Stakeholders criticise local public audit proposals at a Conservative Conference fringe event hosted by ACCA
CONCERNS about the future of local public audit are plaguing stakeholders who attended a joint ACCA and NewStatesman discussion panel at yesterday’s Conservative Party conference.
Auditing the Big Society: Governance and Accountability united Stephen Hammond MP, third- in-command at the Department for Communities and Local Government (DCLG), ACCA’s public sector chief Gillian Fawcett and deputy head of Manchester City Council Sue Murphy.
Stakeholders are worried about proposals for the post-Audit Commission landscape, including local councils having no say in auditor appointments and the “armchair auditors” government hopes will boost public finance accountability.
The greatest scepticism was reserved for armchair auditors, with only Hammond appearing confident this volunteer workforce would materialise. Gillian Fawcett cited University College London research into the use of the Freedom of Information Act, which shows “very little appetite” for the discipline.
Audience members too expressed doubts, while Fawcett said if such a group were to emerge, it would be no substitute for professional auditors.
DCLG’s calls for accountancy-trained independent members on audit committees also sparked criticism. Chartered accountant Neil Reddin, a long-standing Bromley Council member who sits on the audit committee, noted these so-called non-execs would not be elected, meaning constituents might rightly question why they are charged with protecting the public purse.
DCLG hopes the ‘non-execs’ will ensure the highest level of accountability, casting an un-biased eye over local government spending. Fawcett noted it is “critical to have an audit committee with the right level of skills”, saying the bodies could benefit from independent experts.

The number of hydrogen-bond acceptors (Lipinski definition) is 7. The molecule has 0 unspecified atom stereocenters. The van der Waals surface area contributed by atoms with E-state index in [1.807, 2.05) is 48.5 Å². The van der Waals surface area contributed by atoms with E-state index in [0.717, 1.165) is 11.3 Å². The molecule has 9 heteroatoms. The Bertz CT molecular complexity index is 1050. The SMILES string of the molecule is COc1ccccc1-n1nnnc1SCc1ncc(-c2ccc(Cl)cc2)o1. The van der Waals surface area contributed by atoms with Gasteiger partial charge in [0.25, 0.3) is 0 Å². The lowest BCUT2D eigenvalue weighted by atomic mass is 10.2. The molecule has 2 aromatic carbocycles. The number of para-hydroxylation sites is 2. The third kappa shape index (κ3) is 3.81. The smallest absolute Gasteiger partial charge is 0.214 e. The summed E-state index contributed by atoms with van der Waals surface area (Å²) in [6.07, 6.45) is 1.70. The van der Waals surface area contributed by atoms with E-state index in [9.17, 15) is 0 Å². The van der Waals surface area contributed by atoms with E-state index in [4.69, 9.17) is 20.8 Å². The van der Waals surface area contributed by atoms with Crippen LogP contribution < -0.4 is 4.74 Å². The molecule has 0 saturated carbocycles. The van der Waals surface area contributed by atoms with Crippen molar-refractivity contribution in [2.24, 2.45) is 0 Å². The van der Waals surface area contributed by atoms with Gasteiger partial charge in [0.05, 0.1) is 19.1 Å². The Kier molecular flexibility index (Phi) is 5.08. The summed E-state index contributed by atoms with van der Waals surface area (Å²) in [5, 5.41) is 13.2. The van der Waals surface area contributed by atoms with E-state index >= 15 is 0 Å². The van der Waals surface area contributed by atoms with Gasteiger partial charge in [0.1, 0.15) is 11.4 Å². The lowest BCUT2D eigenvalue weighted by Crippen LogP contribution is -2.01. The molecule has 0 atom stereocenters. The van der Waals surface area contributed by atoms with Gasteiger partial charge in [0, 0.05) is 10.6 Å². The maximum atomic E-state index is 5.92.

Sue Murphy agreed it is essential for audit committees to exert “the correct level of challenge” but maintained “it is already there”, saying the bodies are rigorous in their scrutiny of council accounts.
Murphy argued the abolition of the Audit Commission was “done too fast”, warning appropriate transfer arrangements are lacking and too little consideration has been given to the destruction of strong working relationships with existing auditors.
Her concerns were echoed by a councillor from Preston, who criticised plans to appoint auditors on local councils’ behalf for contracts of up to three years. “We spend hundreds of thousands on the audit. There is no other service we would pay so much for without overseeing the appointment, or even checking contractors’ competency,” he complained.
DCLG also came under broader criticism for its handling of the Audit Commission abolition. Fawcett bemoaned the lost opportunity for a holistic look at public sector audit, examining other key players like the National Audit Office.
This was a chance to consider how we want the governance and accountability framework to look in the future, she said, suggesting wider exploration could have resulted in a more coherent regime.
Many participants assumed a ‘we were fine as we were’ attitude, questioning how the proposed changes will improve audit quality in practice.
Fawcett noted that in 150 years of local public audit, no Enron-style disaster has occurred, saying this is proof that auditors are sufficiently independent.
Critics could argue the not-for-profit slant of local government and smaller sums involved would make such crises – and the weak financial management that underpins them – less likely.
However, there is no doubt that stakeholders remain unconvinced by DCLG’s proposals. One noted a primary reason for abolishing the Audit Commission was to give councils more control over auditor selection, a popular measure that has yet to materialise.